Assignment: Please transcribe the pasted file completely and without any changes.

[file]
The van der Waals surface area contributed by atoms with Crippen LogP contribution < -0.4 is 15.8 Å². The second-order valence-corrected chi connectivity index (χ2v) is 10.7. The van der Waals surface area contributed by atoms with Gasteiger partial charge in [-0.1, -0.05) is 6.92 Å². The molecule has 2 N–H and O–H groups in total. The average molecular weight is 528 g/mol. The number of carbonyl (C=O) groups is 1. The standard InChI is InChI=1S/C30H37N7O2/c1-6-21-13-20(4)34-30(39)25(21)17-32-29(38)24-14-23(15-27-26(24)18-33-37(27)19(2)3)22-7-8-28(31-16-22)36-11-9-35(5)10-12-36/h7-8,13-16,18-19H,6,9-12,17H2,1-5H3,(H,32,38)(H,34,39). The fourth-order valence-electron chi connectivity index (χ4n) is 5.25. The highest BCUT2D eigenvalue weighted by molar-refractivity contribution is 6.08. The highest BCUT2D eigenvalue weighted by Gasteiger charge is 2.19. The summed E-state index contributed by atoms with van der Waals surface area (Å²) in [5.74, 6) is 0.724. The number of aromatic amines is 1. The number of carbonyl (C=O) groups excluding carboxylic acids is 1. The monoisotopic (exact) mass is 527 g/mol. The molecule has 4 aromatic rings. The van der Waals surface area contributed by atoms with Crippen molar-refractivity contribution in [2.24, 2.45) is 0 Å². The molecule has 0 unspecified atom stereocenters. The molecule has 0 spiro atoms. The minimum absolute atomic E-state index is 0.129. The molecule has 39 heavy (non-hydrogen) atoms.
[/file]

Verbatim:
The van der Waals surface area contributed by atoms with Crippen LogP contribution < -0.4 is 15.8 Å². The second-order valence-corrected chi connectivity index (χ2v) is 10.7. The van der Waals surface area contributed by atoms with Gasteiger partial charge in [-0.1, -0.05) is 6.92 Å². The molecule has 2 N–H and O–H groups in total. The average molecular weight is 528 g/mol. The number of carbonyl (C=O) groups is 1. The standard InChI is InChI=1S/C30H37N7O2/c1-6-21-13-20(4)34-30(39)25(21)17-32-29(38)24-14-23(15-27-26(24)18-33-37(27)19(2)3)22-7-8-28(31-16-22)36-11-9-35(5)10-12-36/h7-8,13-16,18-19H,6,9-12,17H2,1-5H3,(H,32,38)(H,34,39). The fourth-order valence-electron chi connectivity index (χ4n) is 5.25. The highest BCUT2D eigenvalue weighted by molar-refractivity contribution is 6.08. The highest BCUT2D eigenvalue weighted by Gasteiger charge is 2.19. The summed E-state index contributed by atoms with van der Waals surface area (Å²) in [5.74, 6) is 0.724. The number of aromatic amines is 1. The number of carbonyl (C=O) groups excluding carboxylic acids is 1. The monoisotopic (exact) mass is 527 g/mol. The molecule has 4 aromatic rings. The van der Waals surface area contributed by atoms with Crippen molar-refractivity contribution in [2.24, 2.45) is 0 Å². The molecule has 0 unspecified atom stereocenters. The molecule has 0 spiro atoms. The minimum absolute atomic E-state index is 0.129. The molecule has 39 heavy (non-hydrogen) atoms.